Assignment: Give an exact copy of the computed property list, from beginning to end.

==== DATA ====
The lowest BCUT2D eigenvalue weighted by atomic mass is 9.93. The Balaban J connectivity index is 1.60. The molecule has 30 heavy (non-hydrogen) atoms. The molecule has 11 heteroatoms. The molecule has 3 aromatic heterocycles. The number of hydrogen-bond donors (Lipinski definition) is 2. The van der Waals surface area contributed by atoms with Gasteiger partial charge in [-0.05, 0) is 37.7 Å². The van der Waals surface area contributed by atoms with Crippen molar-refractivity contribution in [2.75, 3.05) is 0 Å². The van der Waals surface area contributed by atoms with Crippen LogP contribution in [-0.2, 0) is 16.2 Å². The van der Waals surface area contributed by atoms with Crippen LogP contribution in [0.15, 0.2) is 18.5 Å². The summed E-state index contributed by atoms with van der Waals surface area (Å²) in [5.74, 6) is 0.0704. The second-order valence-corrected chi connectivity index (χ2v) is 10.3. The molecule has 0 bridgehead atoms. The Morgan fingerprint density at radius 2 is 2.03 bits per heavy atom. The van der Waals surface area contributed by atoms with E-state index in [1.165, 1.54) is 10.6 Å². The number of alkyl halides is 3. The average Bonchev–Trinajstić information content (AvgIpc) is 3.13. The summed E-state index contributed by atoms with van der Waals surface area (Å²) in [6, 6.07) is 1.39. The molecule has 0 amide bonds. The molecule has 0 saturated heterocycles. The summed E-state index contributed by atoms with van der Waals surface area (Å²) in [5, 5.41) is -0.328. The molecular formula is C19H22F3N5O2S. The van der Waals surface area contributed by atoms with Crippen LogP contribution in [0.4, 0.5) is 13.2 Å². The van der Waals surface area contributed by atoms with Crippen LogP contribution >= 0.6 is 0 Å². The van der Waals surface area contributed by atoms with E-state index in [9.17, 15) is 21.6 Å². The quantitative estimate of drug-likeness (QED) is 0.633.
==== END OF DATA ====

The lowest BCUT2D eigenvalue weighted by atomic mass is 9.93. The Balaban J connectivity index is 1.60. The molecule has 30 heavy (non-hydrogen) atoms. The molecule has 11 heteroatoms. The molecule has 3 aromatic heterocycles. The number of hydrogen-bond donors (Lipinski definition) is 2. The van der Waals surface area contributed by atoms with Gasteiger partial charge in [-0.05, 0) is 37.7 Å². The van der Waals surface area contributed by atoms with Crippen molar-refractivity contribution in [2.75, 3.05) is 0 Å². The van der Waals surface area contributed by atoms with Crippen LogP contribution in [-0.2, 0) is 16.2 Å². The van der Waals surface area contributed by atoms with Crippen LogP contribution in [0.15, 0.2) is 18.5 Å². The summed E-state index contributed by atoms with van der Waals surface area (Å²) in [5.74, 6) is 0.0704. The second-order valence-corrected chi connectivity index (χ2v) is 10.3. The molecule has 0 bridgehead atoms. The Morgan fingerprint density at radius 2 is 2.03 bits per heavy atom. The van der Waals surface area contributed by atoms with E-state index in [1.165, 1.54) is 10.6 Å². The number of alkyl halides is 3. The average Bonchev–Trinajstić information content (AvgIpc) is 3.13. The summed E-state index contributed by atoms with van der Waals surface area (Å²) in [6, 6.07) is 1.39. The molecule has 0 amide bonds. The molecule has 0 saturated heterocycles. The summed E-state index contributed by atoms with van der Waals surface area (Å²) in [5, 5.41) is -0.328. The molecular formula is C19H22F3N5O2S. The van der Waals surface area contributed by atoms with Crippen LogP contribution in [0.4, 0.5) is 13.2 Å². The van der Waals surface area contributed by atoms with Crippen LogP contribution >= 0.6 is 0 Å². The van der Waals surface area contributed by atoms with E-state index in [9.17, 15) is 21.6 Å². The quantitative estimate of drug-likeness (QED) is 0.633.